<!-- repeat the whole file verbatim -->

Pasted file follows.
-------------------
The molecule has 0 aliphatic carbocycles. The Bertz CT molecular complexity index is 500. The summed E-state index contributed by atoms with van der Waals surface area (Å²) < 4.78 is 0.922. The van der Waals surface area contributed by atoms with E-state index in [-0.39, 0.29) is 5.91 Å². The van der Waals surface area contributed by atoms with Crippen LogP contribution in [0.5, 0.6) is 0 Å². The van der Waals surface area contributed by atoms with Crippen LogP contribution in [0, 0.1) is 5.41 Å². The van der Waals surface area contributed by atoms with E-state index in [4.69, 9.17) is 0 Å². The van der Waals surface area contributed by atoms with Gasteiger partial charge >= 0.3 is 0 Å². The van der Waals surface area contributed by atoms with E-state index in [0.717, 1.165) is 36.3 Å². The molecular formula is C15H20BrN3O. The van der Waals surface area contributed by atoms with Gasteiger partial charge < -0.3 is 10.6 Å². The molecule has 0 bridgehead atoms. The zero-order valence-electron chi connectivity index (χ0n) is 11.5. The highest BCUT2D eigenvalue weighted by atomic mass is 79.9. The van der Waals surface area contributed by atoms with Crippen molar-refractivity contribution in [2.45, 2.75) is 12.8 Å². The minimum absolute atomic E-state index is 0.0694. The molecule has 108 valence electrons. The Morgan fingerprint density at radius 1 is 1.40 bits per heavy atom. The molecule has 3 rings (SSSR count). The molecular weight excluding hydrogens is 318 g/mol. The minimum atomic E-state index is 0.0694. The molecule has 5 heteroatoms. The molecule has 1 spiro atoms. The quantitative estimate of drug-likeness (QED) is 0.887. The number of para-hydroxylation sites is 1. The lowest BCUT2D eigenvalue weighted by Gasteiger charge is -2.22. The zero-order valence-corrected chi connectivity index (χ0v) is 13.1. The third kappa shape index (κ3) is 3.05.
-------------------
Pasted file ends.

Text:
The molecule has 0 aliphatic carbocycles. The Bertz CT molecular complexity index is 500. The summed E-state index contributed by atoms with van der Waals surface area (Å²) < 4.78 is 0.922. The van der Waals surface area contributed by atoms with E-state index in [-0.39, 0.29) is 5.91 Å². The van der Waals surface area contributed by atoms with Crippen LogP contribution in [0.5, 0.6) is 0 Å². The van der Waals surface area contributed by atoms with Crippen LogP contribution in [0, 0.1) is 5.41 Å². The van der Waals surface area contributed by atoms with E-state index in [4.69, 9.17) is 0 Å². The van der Waals surface area contributed by atoms with Gasteiger partial charge >= 0.3 is 0 Å². The van der Waals surface area contributed by atoms with E-state index in [0.717, 1.165) is 36.3 Å². The molecular formula is C15H20BrN3O. The van der Waals surface area contributed by atoms with Gasteiger partial charge < -0.3 is 10.6 Å². The molecule has 0 bridgehead atoms. The zero-order valence-electron chi connectivity index (χ0n) is 11.5. The highest BCUT2D eigenvalue weighted by atomic mass is 79.9. The van der Waals surface area contributed by atoms with Crippen molar-refractivity contribution in [2.45, 2.75) is 12.8 Å². The minimum absolute atomic E-state index is 0.0694. The molecule has 108 valence electrons. The Morgan fingerprint density at radius 1 is 1.40 bits per heavy atom. The molecule has 3 rings (SSSR count). The molecular weight excluding hydrogens is 318 g/mol. The minimum atomic E-state index is 0.0694. The molecule has 5 heteroatoms. The molecule has 1 spiro atoms. The quantitative estimate of drug-likeness (QED) is 0.887. The number of para-hydroxylation sites is 1. The lowest BCUT2D eigenvalue weighted by Gasteiger charge is -2.22. The zero-order valence-corrected chi connectivity index (χ0v) is 13.1. The third kappa shape index (κ3) is 3.05.